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Re: Missing LDFLAGS in libtool

From: Ralf Wildenhues
Subject: Re: Missing LDFLAGS in libtool
Date: Mon, 10 Oct 2005 17:43:17 +0200
User-agent: Mutt/1.5.11

Hi Neil,

I have added bug-libtool in Cc: again -- this might be interesting to
other users experiencing similar issues.  I've also added you to the
list of allowed posters there; unless someone forgets inadvertantly,
we do this for all posters so that you get moderated only once.  Sorry
for the inconvenience.

Now to your reply:

* Neil Kirr wrote on Sun, Oct 09, 2005 at 03:35:34PM CEST:
> * Ralf Wildenhues wrote:
> > * Neil Kirr wrote on Sat, Oct 08, 2005 at 07:40:58PM CEST:
> > > 
> > > I was trying to build libtool with a STATIC lib_gcc instead of the 
> > > evil shared libgcc_s.so.  To my surprise I found that I had to edit 
> > > this file in order for it to build the shared libraries with the 
> > > --static-libgcc:
> > > This correctly compiles using the --static-libgcc flag (assuming the 
> > > user set their LDFLAGS environment variable).  This was on Solaris 9.
> > 
> > Thank you for the bug report.  This change is not correct, however. Linker
> > flags are supposed to be interpreted by `libtool', because it may have to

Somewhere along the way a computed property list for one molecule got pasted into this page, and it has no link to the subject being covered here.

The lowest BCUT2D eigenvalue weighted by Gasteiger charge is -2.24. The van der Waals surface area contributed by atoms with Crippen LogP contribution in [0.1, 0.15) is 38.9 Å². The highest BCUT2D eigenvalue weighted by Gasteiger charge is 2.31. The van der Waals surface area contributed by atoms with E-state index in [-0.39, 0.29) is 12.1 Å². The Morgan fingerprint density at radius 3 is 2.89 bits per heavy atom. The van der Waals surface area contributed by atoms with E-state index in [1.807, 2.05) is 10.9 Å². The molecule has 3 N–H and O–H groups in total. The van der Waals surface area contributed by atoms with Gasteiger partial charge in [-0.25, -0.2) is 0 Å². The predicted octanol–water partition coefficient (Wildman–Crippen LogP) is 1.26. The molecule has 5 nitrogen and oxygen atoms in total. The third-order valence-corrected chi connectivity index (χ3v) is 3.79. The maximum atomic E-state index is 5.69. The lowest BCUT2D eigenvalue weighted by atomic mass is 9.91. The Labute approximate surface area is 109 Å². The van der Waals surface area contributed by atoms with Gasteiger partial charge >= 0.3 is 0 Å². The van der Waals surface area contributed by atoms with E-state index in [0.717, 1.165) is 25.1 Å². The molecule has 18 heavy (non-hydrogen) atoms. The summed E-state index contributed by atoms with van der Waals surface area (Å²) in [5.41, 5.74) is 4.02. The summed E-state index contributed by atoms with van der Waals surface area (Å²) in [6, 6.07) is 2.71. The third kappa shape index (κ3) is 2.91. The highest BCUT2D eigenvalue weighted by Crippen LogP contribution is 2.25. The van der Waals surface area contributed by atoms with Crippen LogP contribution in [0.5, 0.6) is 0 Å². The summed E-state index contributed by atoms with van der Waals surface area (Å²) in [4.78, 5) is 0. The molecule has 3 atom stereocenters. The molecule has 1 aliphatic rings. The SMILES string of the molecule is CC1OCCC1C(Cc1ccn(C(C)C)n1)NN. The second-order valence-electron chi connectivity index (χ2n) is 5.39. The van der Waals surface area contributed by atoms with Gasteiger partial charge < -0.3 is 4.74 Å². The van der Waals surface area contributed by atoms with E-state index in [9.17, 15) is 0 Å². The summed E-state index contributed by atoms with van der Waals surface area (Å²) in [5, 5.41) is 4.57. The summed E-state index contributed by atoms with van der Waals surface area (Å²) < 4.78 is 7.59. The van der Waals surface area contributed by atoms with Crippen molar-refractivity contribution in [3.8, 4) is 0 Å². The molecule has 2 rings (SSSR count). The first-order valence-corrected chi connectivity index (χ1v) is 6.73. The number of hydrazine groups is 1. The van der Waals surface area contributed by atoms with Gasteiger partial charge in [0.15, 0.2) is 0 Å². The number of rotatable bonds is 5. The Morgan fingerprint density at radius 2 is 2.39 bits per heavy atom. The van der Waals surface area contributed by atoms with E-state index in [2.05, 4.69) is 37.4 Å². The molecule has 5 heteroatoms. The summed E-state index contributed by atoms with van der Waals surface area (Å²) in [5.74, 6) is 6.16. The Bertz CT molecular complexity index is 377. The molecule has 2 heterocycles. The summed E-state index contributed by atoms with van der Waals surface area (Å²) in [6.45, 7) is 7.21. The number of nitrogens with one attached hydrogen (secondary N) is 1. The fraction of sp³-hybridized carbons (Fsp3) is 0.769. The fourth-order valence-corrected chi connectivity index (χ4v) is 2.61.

> > adjust (both itself and them).  Having LDFLAGS directly in $archive_cmds is
> > just wrong, as it bypasses this.
> > Can you try configuring libtool like this as a workaround 
> >   configure CXX='g++ -static-libgcc'
> I will try it and let you know.


> > By the way, GCC documentation has reasons to suggest using shared libgcc
> > over static for shared C++ libraries (but I guess you knew that).
> I am no coding expert, I just know that I want my stuff to compile with
> --static-libgcc.  Why?  Because then I don't have to push the shared libgcc
> library to EVERY host on the network!  And this also has the benefit of
> creating independence among compiled applications on each host.  If someone
> modified the shared libgcc object (say with a new version of GCC) them I'm
> NOT hosed or affected in any way.  And with a shared library, I might be...

Fair enough.  You give two good reasons that in your specific example,
-static-libgcc is more appropriate than the default.  Other possible
reasons would be slighly improved efficiency though less relocations.

Your second argument might also be an argument against using it: if the
admin installs a package update of GCC with, say, some bug in libgcc
fixed, you won't need to recompile your library.  Also, you do not seem
to need working exception handling.  The latter is the main reason that
the shared version should be used by default, I believe.


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